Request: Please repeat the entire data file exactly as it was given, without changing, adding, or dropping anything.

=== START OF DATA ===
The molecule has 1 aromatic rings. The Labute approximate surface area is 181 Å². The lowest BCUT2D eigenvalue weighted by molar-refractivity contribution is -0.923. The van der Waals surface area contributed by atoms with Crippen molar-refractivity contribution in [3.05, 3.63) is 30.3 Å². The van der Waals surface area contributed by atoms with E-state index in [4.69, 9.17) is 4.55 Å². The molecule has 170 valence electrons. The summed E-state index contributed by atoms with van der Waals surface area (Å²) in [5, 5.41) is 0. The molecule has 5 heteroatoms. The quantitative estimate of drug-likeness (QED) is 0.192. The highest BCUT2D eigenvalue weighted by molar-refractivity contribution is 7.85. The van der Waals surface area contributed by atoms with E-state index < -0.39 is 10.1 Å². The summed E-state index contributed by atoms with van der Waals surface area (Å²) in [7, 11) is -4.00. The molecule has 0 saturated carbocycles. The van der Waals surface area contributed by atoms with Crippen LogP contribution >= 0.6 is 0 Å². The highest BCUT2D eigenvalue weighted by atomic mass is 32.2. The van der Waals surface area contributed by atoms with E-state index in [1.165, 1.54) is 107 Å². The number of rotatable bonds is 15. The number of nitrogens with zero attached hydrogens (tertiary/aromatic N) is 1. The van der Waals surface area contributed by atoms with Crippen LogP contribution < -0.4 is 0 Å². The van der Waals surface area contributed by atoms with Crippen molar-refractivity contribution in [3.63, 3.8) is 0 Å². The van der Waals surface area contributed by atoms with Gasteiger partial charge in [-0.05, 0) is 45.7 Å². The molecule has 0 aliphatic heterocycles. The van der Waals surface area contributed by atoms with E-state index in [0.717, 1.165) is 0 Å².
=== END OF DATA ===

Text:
The molecule has 1 aromatic rings. The Labute approximate surface area is 181 Å². The lowest BCUT2D eigenvalue weighted by molar-refractivity contribution is -0.923. The van der Waals surface area contributed by atoms with Crippen molar-refractivity contribution in [3.05, 3.63) is 30.3 Å². The van der Waals surface area contributed by atoms with E-state index in [4.69, 9.17) is 4.55 Å². The molecule has 170 valence electrons. The summed E-state index contributed by atoms with van der Waals surface area (Å²) in [5, 5.41) is 0. The molecule has 5 heteroatoms. The quantitative estimate of drug-likeness (QED) is 0.192. The highest BCUT2D eigenvalue weighted by molar-refractivity contribution is 7.85. The van der Waals surface area contributed by atoms with E-state index < -0.39 is 10.1 Å². The summed E-state index contributed by atoms with van der Waals surface area (Å²) in [7, 11) is -4.00. The molecule has 0 saturated carbocycles. The van der Waals surface area contributed by atoms with Crippen LogP contribution >= 0.6 is 0 Å². The highest BCUT2D eigenvalue weighted by atomic mass is 32.2. The van der Waals surface area contributed by atoms with E-state index in [1.165, 1.54) is 107 Å². The number of rotatable bonds is 15. The number of nitrogens with zero attached hydrogens (tertiary/aromatic N) is 1. The van der Waals surface area contributed by atoms with Crippen LogP contribution < -0.4 is 0 Å². The van der Waals surface area contributed by atoms with Crippen molar-refractivity contribution in [3.63, 3.8) is 0 Å². The van der Waals surface area contributed by atoms with Gasteiger partial charge in [-0.05, 0) is 45.7 Å². The molecule has 0 aliphatic heterocycles. The van der Waals surface area contributed by atoms with E-state index in [0.717, 1.165) is 0 Å².